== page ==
Five years on from the Personality Declaration Act 2009, we are in a position to evaluate the indubitable changes it has wrought on society.
A reminder of the background to the legislation – which itself obliges me at this point to declare my red status. Towards the end of 2008, the general populace was growing restless against the use of call centres for businesses to manage their customer relations. There was also a rising tide of complaints against shop floor staff in many retail outlets having no clear interest in or knowledge of the products they were selling (in the cases where they had not been replaced by electronic information points and automated tills).
In a White Paper, communications analyst James McCully proposed that customer service, from both sides of the fence, would be rendered much more effective if the customer were able to determine the level of sincerity of the salesperson or support operative and their personal investment in the matter in hand. He further proposed the use of Myers-Briggs Type Indicators, then still in vogue with human resources professionals, and ran trials in a number of large utility companies where software was used to determine the broad emotional nature of a calling customer (their emotional state was indicated by detecting stress patterns in the voice). The operative then appointed to handle the enquiry was chosen according to their own MTBI profile and how likely it was that they could help the customer (or get rid of them) without further emotional escalation.
To everyone’s surprise, the experiment was generally successful in terms of customer retention – but in practice around 80% of the work was allocated to only 20% of the customer service operatives. Only those with certain personality traits were likely to achieve a positive outcome.
The reader is likely to recall the next stage, a radical simplification of this process where all workers in a public-facing capacity – whether in person, online or as a skypist – were obliged to declare their ‘enthusiasm’, with the use of a statement such as ‘I am obliged to tell you I am personally invested in this company/product’, or its counterpart ‘NOT personally invested’. As with the MBTI experiment, the ratio of the former to the latter was something in the region of four to one. However, the new system threw up successful outcomes, even with the operatives ‘not invested’.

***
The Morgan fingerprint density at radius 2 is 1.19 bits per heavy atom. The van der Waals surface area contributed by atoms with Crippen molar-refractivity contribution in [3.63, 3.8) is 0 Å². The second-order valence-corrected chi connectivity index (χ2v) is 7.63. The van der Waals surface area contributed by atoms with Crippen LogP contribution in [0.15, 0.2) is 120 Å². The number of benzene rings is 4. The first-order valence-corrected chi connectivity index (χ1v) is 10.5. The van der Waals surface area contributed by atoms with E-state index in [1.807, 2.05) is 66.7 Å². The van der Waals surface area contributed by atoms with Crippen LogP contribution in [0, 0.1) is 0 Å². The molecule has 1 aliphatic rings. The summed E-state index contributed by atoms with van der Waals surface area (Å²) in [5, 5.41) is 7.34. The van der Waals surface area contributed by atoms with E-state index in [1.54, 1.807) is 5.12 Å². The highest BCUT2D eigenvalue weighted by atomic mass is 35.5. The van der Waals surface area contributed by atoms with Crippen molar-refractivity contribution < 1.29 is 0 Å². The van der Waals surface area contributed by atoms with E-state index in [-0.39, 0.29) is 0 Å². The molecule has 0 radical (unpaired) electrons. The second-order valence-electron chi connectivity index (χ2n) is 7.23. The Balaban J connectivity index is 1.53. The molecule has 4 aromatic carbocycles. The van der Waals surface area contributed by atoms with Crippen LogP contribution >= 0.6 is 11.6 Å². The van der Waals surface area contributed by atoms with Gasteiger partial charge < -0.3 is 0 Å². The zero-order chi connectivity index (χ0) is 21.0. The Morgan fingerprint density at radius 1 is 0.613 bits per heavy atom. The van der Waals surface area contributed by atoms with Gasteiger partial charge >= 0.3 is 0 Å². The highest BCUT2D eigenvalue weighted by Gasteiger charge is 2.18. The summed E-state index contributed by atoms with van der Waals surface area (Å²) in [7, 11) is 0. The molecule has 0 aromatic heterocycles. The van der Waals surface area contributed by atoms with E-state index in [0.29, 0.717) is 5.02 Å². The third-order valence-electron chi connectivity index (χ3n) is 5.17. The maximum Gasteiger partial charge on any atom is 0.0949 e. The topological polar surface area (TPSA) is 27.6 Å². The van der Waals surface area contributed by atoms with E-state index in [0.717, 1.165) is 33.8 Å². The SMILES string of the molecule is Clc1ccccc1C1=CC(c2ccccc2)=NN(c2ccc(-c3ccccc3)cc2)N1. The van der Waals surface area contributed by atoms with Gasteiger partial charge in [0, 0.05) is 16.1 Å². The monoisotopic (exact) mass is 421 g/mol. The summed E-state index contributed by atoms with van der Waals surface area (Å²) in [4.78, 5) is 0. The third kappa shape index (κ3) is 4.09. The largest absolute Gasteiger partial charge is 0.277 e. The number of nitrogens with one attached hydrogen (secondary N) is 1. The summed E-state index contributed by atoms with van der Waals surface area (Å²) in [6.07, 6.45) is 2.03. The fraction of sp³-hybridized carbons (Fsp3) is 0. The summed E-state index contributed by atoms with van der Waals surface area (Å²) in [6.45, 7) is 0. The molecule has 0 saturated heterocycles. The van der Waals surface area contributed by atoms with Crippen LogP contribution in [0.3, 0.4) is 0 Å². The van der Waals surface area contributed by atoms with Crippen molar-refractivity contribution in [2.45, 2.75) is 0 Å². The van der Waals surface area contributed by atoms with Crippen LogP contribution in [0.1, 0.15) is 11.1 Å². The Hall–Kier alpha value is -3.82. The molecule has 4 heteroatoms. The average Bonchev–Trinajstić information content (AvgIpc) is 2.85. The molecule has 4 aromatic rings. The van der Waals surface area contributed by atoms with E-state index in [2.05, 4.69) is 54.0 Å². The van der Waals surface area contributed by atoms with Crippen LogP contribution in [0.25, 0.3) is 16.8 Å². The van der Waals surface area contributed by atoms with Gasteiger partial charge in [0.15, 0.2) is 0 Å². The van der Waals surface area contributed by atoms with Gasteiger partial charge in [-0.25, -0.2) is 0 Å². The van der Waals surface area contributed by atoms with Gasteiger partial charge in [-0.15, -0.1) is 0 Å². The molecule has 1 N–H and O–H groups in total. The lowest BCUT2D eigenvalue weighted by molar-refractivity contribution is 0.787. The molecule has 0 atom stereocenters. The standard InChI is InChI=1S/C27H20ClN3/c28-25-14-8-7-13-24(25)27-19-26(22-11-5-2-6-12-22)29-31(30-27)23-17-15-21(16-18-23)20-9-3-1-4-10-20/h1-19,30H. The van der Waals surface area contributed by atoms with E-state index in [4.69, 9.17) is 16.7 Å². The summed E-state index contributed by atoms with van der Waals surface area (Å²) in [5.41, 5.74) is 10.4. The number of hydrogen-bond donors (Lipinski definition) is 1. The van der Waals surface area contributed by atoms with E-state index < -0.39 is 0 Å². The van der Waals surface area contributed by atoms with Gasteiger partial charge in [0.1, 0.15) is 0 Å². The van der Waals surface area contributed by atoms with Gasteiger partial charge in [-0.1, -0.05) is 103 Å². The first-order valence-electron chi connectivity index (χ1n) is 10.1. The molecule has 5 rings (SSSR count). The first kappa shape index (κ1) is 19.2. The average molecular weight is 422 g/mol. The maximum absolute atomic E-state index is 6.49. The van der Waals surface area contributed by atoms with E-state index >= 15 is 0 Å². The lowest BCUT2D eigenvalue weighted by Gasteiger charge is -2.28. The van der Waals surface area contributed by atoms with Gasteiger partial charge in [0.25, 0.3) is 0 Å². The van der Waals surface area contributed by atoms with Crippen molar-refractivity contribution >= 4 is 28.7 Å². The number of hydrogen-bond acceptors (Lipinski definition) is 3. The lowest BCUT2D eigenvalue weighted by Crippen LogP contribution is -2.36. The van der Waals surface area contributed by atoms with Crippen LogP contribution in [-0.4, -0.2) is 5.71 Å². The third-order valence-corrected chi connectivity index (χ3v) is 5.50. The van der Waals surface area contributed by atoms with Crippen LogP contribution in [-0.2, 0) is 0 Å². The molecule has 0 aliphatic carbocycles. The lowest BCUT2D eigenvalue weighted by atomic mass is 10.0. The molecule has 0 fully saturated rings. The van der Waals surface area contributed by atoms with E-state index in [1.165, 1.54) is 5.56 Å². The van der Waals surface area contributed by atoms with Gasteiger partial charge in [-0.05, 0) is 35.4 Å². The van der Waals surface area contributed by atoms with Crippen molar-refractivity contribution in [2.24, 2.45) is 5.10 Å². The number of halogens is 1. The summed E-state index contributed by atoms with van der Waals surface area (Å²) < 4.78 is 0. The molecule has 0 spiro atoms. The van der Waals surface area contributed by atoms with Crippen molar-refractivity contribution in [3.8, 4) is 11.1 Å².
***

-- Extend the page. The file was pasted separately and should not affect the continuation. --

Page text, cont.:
The simple reason was that customers could relate to an operative ‘just doing their job’ (as many were in the same situation in their own workplace) and forgive the lack of interest. To start with there were headlines along the lines of ‘STAFF URGED NOT TO BE BOVVERED’, but when the policy was enshrined in legislation, the journalists themselves were obliged to declare their motivation or lack thereof, and the threat of hypocrisy soon ironed out controversy.
The further simplification in 2012 of this system into a ‘traffic light’ system of ‘green’ and ‘red’ status (for enthusiasm or lack of it respectively) was even more popular and avoided the unwieldy jargon of ‘personal investment’ – although some foreign visitors for the Olympic Games were no doubt somewhat baffled.
Although ‘red’ staff achieved higher levels of customer satisfaction than hitherto, naturally the ‘greens’ remained more popular where detailed information or assistance was required, and they began to attract higher salaries. The occasional cases where members of the red group attempted to fake a green personality were soon weeded out with advances in the burgeoning field of neurorecruitment. Whether the minority of highly paid, ever-smiling and persistently helpful workers retains this popularity is for the future to tell.
This article was written largely with the assistance of Wal*Martopedia, “the free encyclopedia anyone green can edit” (TM). It took 20 minutes to compile and I have been paid 30 euros.